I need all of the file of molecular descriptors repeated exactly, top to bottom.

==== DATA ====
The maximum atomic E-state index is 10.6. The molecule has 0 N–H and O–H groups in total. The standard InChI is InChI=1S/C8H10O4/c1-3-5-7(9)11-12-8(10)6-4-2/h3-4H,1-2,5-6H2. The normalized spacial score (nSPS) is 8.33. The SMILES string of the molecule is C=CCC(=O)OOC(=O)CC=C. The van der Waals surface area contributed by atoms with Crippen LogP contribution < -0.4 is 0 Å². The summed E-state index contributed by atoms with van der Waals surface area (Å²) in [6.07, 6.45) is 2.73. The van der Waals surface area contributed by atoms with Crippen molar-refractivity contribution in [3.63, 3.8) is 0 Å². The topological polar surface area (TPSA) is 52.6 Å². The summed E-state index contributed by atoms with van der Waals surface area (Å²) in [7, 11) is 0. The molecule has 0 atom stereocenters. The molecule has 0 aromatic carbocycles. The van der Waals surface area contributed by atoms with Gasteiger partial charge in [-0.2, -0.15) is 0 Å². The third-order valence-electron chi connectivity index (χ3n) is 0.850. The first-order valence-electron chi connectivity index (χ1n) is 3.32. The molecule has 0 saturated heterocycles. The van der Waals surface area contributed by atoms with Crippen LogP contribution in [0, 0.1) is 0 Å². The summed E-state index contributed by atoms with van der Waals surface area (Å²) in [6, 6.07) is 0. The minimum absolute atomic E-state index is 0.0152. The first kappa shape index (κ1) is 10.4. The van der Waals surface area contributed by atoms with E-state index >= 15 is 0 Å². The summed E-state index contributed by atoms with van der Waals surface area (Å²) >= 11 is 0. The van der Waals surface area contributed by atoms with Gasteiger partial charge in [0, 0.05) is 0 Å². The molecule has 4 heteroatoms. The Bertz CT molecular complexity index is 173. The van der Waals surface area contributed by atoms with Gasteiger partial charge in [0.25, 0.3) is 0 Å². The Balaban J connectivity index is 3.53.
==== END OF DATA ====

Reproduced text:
The maximum atomic E-state index is 10.6. The molecule has 0 N–H and O–H groups in total. The standard InChI is InChI=1S/C8H10O4/c1-3-5-7(9)11-12-8(10)6-4-2/h3-4H,1-2,5-6H2. The normalized spacial score (nSPS) is 8.33. The SMILES string of the molecule is C=CCC(=O)OOC(=O)CC=C. The van der Waals surface area contributed by atoms with Crippen LogP contribution < -0.4 is 0 Å². The summed E-state index contributed by atoms with van der Waals surface area (Å²) in [6.07, 6.45) is 2.73. The van der Waals surface area contributed by atoms with Crippen molar-refractivity contribution in [3.63, 3.8) is 0 Å². The topological polar surface area (TPSA) is 52.6 Å². The summed E-state index contributed by atoms with van der Waals surface area (Å²) in [7, 11) is 0. The molecule has 0 atom stereocenters. The molecule has 0 aromatic carbocycles. The van der Waals surface area contributed by atoms with Gasteiger partial charge in [-0.2, -0.15) is 0 Å². The third-order valence-electron chi connectivity index (χ3n) is 0.850. The first-order valence-electron chi connectivity index (χ1n) is 3.32. The molecule has 0 saturated heterocycles. The van der Waals surface area contributed by atoms with Crippen LogP contribution in [0, 0.1) is 0 Å². The summed E-state index contributed by atoms with van der Waals surface area (Å²) in [6, 6.07) is 0. The minimum absolute atomic E-state index is 0.0152. The first kappa shape index (κ1) is 10.4. The van der Waals surface area contributed by atoms with E-state index >= 15 is 0 Å². The summed E-state index contributed by atoms with van der Waals surface area (Å²) >= 11 is 0. The van der Waals surface area contributed by atoms with Gasteiger partial charge in [0, 0.05) is 0 Å². The molecule has 4 heteroatoms. The Bertz CT molecular complexity index is 173. The van der Waals surface area contributed by atoms with Gasteiger partial charge in [0.25, 0.3) is 0 Å². The Balaban J connectivity index is 3.53.